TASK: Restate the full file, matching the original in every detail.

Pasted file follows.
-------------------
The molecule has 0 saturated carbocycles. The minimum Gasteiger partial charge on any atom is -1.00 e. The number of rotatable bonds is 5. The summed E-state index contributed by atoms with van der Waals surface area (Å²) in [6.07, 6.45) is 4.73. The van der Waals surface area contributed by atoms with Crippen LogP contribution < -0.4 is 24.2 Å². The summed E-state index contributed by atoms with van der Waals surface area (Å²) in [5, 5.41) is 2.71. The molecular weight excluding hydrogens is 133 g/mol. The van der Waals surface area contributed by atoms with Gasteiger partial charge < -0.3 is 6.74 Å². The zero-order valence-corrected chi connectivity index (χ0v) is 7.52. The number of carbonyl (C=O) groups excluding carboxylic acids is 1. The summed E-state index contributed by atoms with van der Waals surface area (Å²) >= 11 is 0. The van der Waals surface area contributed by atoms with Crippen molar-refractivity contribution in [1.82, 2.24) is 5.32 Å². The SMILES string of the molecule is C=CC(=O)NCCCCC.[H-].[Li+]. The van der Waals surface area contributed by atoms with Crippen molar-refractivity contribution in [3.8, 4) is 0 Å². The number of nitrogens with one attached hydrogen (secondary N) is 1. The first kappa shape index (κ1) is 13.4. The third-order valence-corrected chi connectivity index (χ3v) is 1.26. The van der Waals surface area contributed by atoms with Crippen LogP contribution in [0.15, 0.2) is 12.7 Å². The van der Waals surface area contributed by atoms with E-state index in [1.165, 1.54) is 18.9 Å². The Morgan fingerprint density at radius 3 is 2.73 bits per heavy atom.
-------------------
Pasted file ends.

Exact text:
The molecule has 0 saturated carbocycles. The minimum Gasteiger partial charge on any atom is -1.00 e. The number of rotatable bonds is 5. The summed E-state index contributed by atoms with van der Waals surface area (Å²) in [6.07, 6.45) is 4.73. The van der Waals surface area contributed by atoms with Crippen LogP contribution < -0.4 is 24.2 Å². The summed E-state index contributed by atoms with van der Waals surface area (Å²) in [5, 5.41) is 2.71. The molecular weight excluding hydrogens is 133 g/mol. The van der Waals surface area contributed by atoms with Gasteiger partial charge < -0.3 is 6.74 Å². The zero-order valence-corrected chi connectivity index (χ0v) is 7.52. The number of carbonyl (C=O) groups excluding carboxylic acids is 1. The summed E-state index contributed by atoms with van der Waals surface area (Å²) >= 11 is 0. The van der Waals surface area contributed by atoms with Crippen molar-refractivity contribution in [1.82, 2.24) is 5.32 Å². The SMILES string of the molecule is C=CC(=O)NCCCCC.[H-].[Li+]. The van der Waals surface area contributed by atoms with Crippen molar-refractivity contribution in [3.8, 4) is 0 Å². The number of nitrogens with one attached hydrogen (secondary N) is 1. The first kappa shape index (κ1) is 13.4. The third-order valence-corrected chi connectivity index (χ3v) is 1.26. The van der Waals surface area contributed by atoms with Crippen LogP contribution in [0.15, 0.2) is 12.7 Å². The van der Waals surface area contributed by atoms with E-state index in [1.165, 1.54) is 18.9 Å². The Morgan fingerprint density at radius 3 is 2.73 bits per heavy atom.